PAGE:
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The First Official Map of New Jersey
A Splendid Example of the First Edition

New Jersey / Railroads. . GORDON, Thomas [Philadelphia, 1828]
A Map of the State of New Jersey with part of the Adjoining States... 32 ½ x 55 ¼ inches.
Fine original wash color; dissected & mounted on linen as originally issued, with original folding case, quite worn; with library stamp of H. E. Deats; slight offsetting of title, else a bright fine example.

   $10,500


A superb example in the first edition of New Jersey’s first official map, with a distinguished provenance (see below). With this work, “New Jersey mapping had achieved a new high” (Snyder). Rumsey calls the Gordon the “cornerstone map of New Jersey…by far the most accurate map to date.” Scrupulously revised over its period of publication, “the Gordon map stood out as the one authority for thirty years” (Snyder). This beautiful work was engraved by the Henry S. Tanner of Philadelphia, one the finest American engravers working at the time.
Although the New Jersey legislature recognized the need for a new map of the state as far back as 1799, action was not taken until 1822 when Thomas Gordon was commissioned to survey the state. Working carefully and thorough, it required Gordon six years to produce this map. The New Jersey Legislature purchased 125 copies of the map and soon after authorized a second edition and purchased another 125 copies when it was re-published in 1833. While it is not known how many copies of the map were sold to private customers, the above extremely low publication numbers help explain the scarcity of the map today.
Gordon's map is very precise: errors in position are of no more than three-quarters of a mile, which is remarkable accuracy for its period. It was drawn at a scale of three miles to the inch and hence is extremely detailed. Places of worship as well as of industry – blast furnaces and forges, mills and glassworks – are marked. Taverns and even individual dwellings appear on the map. Towns, cities, roads, and turnpikes are carefully laid down. Townships are highlighted in wash coloring.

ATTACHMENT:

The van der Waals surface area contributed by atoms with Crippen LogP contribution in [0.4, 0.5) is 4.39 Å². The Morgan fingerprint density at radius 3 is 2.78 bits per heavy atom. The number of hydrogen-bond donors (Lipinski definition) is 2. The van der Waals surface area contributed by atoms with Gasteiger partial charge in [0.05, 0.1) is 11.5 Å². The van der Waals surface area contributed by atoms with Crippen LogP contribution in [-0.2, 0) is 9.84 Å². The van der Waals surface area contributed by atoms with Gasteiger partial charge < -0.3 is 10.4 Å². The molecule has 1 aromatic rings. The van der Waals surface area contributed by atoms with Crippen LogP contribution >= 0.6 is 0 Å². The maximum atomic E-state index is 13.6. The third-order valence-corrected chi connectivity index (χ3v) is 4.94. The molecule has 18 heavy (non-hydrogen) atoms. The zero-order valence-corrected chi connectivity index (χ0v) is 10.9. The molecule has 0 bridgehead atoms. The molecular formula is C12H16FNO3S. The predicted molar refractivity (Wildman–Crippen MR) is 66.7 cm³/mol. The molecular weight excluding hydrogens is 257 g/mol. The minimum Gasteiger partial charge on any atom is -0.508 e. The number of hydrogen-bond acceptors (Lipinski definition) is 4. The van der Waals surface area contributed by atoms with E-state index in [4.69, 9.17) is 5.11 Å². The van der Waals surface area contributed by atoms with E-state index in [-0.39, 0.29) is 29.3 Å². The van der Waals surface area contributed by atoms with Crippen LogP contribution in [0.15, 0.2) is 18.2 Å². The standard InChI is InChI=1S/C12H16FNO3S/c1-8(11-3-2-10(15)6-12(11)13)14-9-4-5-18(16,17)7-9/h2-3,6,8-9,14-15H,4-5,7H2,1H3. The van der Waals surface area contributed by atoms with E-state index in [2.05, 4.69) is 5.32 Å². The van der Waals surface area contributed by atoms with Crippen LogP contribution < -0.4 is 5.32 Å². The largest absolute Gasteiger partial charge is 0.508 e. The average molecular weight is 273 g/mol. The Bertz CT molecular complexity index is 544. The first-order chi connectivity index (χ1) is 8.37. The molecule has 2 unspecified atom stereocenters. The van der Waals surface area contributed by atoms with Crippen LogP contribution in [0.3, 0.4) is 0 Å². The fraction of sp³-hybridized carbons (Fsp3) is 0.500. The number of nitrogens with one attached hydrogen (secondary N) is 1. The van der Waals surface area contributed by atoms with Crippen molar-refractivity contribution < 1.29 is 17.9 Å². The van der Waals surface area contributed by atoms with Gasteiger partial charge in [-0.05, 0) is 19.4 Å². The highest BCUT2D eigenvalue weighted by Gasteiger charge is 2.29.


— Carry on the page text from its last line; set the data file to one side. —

On the map is one of the nation's earliest commercial railroads--the Philadelphia and Columbia--which was chartered the year the map was published though not completed until 1834 and thus not named on the map. Since the map appeared at so early a point in the development of the railroad, numerous canals and of course roads dominate the state's transportation network, a situation that would change dramatically in a matter of a few years.
This example of the map was once in the library of the distinguished late 19th and early 20th century antiquarian and collector, H. E. Deats, of Flemington, New Jersey.


Snyder, J. P. Mapping of New Jersey, pp. 94-99; Rumsey 2273.

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